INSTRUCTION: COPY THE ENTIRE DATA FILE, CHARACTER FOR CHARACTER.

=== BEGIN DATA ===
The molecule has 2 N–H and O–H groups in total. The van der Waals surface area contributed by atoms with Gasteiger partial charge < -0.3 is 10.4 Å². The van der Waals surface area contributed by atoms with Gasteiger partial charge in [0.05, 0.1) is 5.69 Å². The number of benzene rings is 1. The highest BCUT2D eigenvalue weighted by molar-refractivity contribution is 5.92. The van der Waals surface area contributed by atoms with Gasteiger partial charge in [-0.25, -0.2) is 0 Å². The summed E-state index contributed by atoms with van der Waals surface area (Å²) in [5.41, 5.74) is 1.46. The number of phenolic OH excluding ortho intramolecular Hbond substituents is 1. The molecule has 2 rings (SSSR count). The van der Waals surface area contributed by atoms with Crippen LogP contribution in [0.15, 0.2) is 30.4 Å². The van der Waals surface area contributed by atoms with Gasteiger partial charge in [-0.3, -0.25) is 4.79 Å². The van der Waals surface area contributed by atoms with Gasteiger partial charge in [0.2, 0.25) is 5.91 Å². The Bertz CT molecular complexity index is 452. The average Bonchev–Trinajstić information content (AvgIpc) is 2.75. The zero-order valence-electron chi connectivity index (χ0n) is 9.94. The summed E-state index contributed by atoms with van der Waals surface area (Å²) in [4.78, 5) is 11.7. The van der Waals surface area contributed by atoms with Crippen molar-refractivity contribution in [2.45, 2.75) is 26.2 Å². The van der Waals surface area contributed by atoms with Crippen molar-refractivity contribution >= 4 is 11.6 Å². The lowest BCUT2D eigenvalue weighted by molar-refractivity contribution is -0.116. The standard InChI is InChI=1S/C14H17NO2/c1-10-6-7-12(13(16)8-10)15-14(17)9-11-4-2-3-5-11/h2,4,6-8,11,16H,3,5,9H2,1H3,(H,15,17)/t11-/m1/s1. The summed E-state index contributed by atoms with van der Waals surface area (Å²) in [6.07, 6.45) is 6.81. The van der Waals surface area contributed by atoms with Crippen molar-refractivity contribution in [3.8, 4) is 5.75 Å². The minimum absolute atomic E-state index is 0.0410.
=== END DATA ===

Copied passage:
The molecule has 2 N–H and O–H groups in total. The van der Waals surface area contributed by atoms with Gasteiger partial charge < -0.3 is 10.4 Å². The van der Waals surface area contributed by atoms with Gasteiger partial charge in [0.05, 0.1) is 5.69 Å². The number of benzene rings is 1. The highest BCUT2D eigenvalue weighted by molar-refractivity contribution is 5.92. The van der Waals surface area contributed by atoms with Gasteiger partial charge in [-0.25, -0.2) is 0 Å². The summed E-state index contributed by atoms with van der Waals surface area (Å²) in [5.41, 5.74) is 1.46. The number of phenolic OH excluding ortho intramolecular Hbond substituents is 1. The molecule has 2 rings (SSSR count). The van der Waals surface area contributed by atoms with Crippen LogP contribution in [0.15, 0.2) is 30.4 Å². The van der Waals surface area contributed by atoms with Gasteiger partial charge in [-0.3, -0.25) is 4.79 Å². The van der Waals surface area contributed by atoms with Gasteiger partial charge in [0.2, 0.25) is 5.91 Å². The Bertz CT molecular complexity index is 452. The average Bonchev–Trinajstić information content (AvgIpc) is 2.75. The zero-order valence-electron chi connectivity index (χ0n) is 9.94. The summed E-state index contributed by atoms with van der Waals surface area (Å²) in [4.78, 5) is 11.7. The van der Waals surface area contributed by atoms with Crippen molar-refractivity contribution in [2.45, 2.75) is 26.2 Å². The van der Waals surface area contributed by atoms with Crippen molar-refractivity contribution >= 4 is 11.6 Å². The lowest BCUT2D eigenvalue weighted by molar-refractivity contribution is -0.116. The standard InChI is InChI=1S/C14H17NO2/c1-10-6-7-12(13(16)8-10)15-14(17)9-11-4-2-3-5-11/h2,4,6-8,11,16H,3,5,9H2,1H3,(H,15,17)/t11-/m1/s1. The summed E-state index contributed by atoms with van der Waals surface area (Å²) in [6.07, 6.45) is 6.81. The van der Waals surface area contributed by atoms with Crippen molar-refractivity contribution in [3.8, 4) is 5.75 Å². The minimum absolute atomic E-state index is 0.0410.